Wednesday, August 28, 2019

The Work in Progress Project: Another finish!

So I’m pleased to say I have finished two quilts this week!


I have finally finished my Spring Fling Lap Quilt (previously referred to as Grandmothers Garden Lap Quilt) and I have written all of my articles for Online Quilt Magazine! This quilt has turned out so pretty, and I’m definitely going to make another. In fact, I’m planning a sew-along for March next year. You can sign up to join me here, there are going to be some awesome prizes, including quilt patterns from Cedar Makerie, Premium subscriptions to Online Quilt Magazine and more!




I did a quick poll on Instagram to see which flower from this pattern was the most popular and it turns out that it’s pretty even across the board. Lots of people commented that they loved all of them, and the colours are very pretty.


I’m a firm believer that every quilt has something to teach you. With this quilt, I think the lesson was that a little bit of advance planning pays off. I don't think this quilt would have been quite so pretty had I not decided on using the fabrics I did right from the start.
The other thing I did with this quilt was to try a new binding technique. It worked quite well, but I think I need to try it a couple more times before I make a firm judgment on whether I like it better than my old technique.





Projects currently in progress: 6
Up in the Air Quilt
Farm Animal Quilt
Orphan Iris Block
Purple People Quilt
Lorikeet Mug Rug
Tommy Turtle/ Bale of Turtles

Monday, August 26, 2019

Conquering my fear of applique... it's time to try a new technique.

It turns out the Kiwi quilt I was asked to design and make was not as difficult as I thought and it has turned out so cool. Many of my regular readers will know that I have usually stuck to foundation paper piecing. My reasons for this were not simply due to the fact that I like foundation paper piecing, but also that I was terrified of applique. It seemed like it would be a very difficult thing to do. That probably sounds funny to many quilters, who feel quite the opposite. 



So when I was asked by a local quilt shop to design something for a print pattern that would use New Zealand themed Kiwiana fabric by Nutex Fabrics, I knew it would be a learning curve for me. 


Being a Cruise ship port, we often get an influx of tourists over summer. The plan was to sell my pattern along with a fabric-kit to tourists. Therefore the design needed to be appliqué as then it is possible to hand-sew the quilt while people are on their cruise (what a great way to spend those sea-days, am I right?)  

The first thing I did was buy the fabric. I probably did this backward - I bought the fabric first and then went home to try and think of the inspiration for a design. Eventually, I came up with the design and printed off my templates. I even went so far as to cut them out and put them on the bed in my sewing room. 


The next thing I did was procrastinate - for several months. 

Why? FEAR. I was so scared of messing it up and ruining those beautiful fabrics. I was also scared of moving out of my comfort zone and trying something new. But I couldn't put it off forever, as I had told the owner of the quilt shop that I would try and come up with something before cruise ship season starts in mid-September, and you all know how I am about deadlines!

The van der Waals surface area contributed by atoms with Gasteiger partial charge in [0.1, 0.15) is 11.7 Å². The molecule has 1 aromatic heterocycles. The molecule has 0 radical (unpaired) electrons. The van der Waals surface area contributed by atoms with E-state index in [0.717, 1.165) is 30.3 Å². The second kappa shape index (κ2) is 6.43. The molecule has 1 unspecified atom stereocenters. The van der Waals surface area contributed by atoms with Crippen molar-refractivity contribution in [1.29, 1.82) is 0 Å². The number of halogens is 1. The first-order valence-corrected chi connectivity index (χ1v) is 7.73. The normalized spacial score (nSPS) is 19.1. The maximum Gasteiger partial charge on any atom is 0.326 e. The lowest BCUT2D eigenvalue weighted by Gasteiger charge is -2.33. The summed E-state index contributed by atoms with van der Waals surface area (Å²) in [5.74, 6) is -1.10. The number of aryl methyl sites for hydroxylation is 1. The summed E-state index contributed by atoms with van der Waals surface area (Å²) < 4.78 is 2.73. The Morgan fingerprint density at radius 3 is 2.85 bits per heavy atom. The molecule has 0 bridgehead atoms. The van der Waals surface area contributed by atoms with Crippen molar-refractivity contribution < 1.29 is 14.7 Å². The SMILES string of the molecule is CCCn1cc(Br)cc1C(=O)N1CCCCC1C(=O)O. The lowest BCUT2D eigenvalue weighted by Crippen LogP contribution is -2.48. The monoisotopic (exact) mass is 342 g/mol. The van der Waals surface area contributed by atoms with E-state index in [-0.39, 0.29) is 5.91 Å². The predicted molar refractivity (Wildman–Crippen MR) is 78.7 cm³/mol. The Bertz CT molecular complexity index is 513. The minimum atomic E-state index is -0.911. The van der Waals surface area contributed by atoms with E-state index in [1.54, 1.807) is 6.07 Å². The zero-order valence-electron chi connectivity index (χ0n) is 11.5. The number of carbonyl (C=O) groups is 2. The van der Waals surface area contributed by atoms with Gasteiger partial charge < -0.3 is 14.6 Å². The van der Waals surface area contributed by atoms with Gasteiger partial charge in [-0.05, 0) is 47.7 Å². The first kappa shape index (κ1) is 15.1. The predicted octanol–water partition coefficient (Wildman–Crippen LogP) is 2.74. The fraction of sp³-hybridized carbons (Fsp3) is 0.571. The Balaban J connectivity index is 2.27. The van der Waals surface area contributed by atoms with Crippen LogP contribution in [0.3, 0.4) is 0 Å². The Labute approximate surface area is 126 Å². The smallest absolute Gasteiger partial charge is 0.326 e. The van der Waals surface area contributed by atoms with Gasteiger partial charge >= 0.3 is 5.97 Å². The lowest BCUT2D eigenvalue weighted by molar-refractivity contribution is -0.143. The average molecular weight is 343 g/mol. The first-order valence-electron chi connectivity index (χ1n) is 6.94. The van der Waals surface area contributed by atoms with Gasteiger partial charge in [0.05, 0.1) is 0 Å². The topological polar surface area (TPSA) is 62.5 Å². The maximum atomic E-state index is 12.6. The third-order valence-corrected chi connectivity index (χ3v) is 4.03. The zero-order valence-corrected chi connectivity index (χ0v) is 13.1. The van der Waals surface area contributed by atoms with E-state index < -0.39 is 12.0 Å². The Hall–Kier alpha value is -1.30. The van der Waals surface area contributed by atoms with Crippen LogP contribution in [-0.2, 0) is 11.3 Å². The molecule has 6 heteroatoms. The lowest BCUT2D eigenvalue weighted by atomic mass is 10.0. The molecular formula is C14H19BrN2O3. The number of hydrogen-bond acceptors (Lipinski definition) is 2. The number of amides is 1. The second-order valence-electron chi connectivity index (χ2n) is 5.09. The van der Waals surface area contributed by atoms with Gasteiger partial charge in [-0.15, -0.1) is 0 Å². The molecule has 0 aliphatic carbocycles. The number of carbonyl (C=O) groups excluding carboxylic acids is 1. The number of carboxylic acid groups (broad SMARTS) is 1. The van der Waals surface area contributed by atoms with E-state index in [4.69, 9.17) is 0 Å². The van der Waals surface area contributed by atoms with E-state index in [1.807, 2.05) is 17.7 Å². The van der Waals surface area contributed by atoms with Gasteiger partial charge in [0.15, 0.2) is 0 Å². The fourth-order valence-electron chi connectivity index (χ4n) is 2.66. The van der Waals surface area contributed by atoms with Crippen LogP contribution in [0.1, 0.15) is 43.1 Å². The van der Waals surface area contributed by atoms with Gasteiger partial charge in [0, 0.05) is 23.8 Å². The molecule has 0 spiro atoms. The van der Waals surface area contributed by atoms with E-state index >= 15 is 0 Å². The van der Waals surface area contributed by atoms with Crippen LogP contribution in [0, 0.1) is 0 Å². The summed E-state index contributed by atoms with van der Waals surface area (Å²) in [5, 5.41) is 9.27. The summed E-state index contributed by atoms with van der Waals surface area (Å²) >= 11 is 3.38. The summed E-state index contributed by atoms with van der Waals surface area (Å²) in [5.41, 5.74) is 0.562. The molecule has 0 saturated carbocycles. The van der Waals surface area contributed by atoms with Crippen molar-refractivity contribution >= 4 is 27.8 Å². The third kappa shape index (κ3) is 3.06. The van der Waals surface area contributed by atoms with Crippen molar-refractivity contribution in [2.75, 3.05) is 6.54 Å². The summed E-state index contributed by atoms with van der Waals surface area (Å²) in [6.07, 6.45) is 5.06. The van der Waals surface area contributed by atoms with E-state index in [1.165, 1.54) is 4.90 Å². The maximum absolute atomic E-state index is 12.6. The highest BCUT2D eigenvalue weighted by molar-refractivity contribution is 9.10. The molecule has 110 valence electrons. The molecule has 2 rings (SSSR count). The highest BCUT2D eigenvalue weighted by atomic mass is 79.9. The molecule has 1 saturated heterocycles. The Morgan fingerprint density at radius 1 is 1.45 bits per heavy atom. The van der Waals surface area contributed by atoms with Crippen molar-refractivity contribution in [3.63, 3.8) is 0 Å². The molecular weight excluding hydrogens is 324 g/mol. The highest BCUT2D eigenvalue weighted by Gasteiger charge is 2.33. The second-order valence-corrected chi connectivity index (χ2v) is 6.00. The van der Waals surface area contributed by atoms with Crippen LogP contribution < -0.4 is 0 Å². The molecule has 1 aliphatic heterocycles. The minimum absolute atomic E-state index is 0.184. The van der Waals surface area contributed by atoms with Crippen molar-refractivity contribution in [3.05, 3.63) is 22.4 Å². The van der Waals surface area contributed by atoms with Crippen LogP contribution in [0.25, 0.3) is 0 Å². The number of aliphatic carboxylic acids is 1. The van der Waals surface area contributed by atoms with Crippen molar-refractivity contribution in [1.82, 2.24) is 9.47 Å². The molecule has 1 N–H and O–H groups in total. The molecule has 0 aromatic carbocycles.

I used the raw edge technique of applique and once I actually started I learned several things:
1. Heat n Bond is incredible stuff. This was so much easier than the previous stuff I tried using for applique. Plus I found a cool way to use it to print my own quilt labels (I'll write another post about that later).  Last time I used fusible web I managed to adhere it to my ironing board and ruin the ironing board. Lucky for me, a new cover for the ironing board was only a few dollars from KMart and as yet hubby hasn't noticed my faux pas.


2. My sewing is not as bad as I thought. I have said previously that one of the reasons I stick to foundation paper piecing is due to the fact that my sewing capabilities are somewhat lacking. Turns out all that practice has given me more confidence than I knew I had. Plus, when it came to quilting this one, I tried to stretch my skills a bit and I think it paid off.

3. Applique can be just as wasteful of fabric, if not more so than foundation paper piecing! Yep - Turns out when I looked at the amount of waste I created after cutting out my shapes and there was actually more wasted fabric than I would have had foundation paper piecing. I guess this is because you are cutting out shapes and there is less opportunity to use your scraps in the same project like there is in foundation piecing because the motifs are cut as one or two pieces. However, I still kept some of those scraps in my scrap box for future projects, so it's not like I threw them out. 

Although I think this pattern is really cool, it's pretty specific to the New Zealand quilting market. Because of this, I think this pattern will only be released as a print pattern and probably only sold to quilt shops at this stage (unless of course, Nutex wants to distribute it for me). However, I could be convinced otherwise if enough people want it as a PDF. 


I did have a lot of fun with this quilt and I learned a lot. I think I have conquered my fear of applique and would definitely do it again for another quilt. What advice do I have for you? Regardless of which technique it is that YOU fear, I would like to encourage you to give it a try. It's a great learning opportunity and you might find you are good at it. You might also mess it up, but you won't know that until you try it!

Happy Piecing!
RJ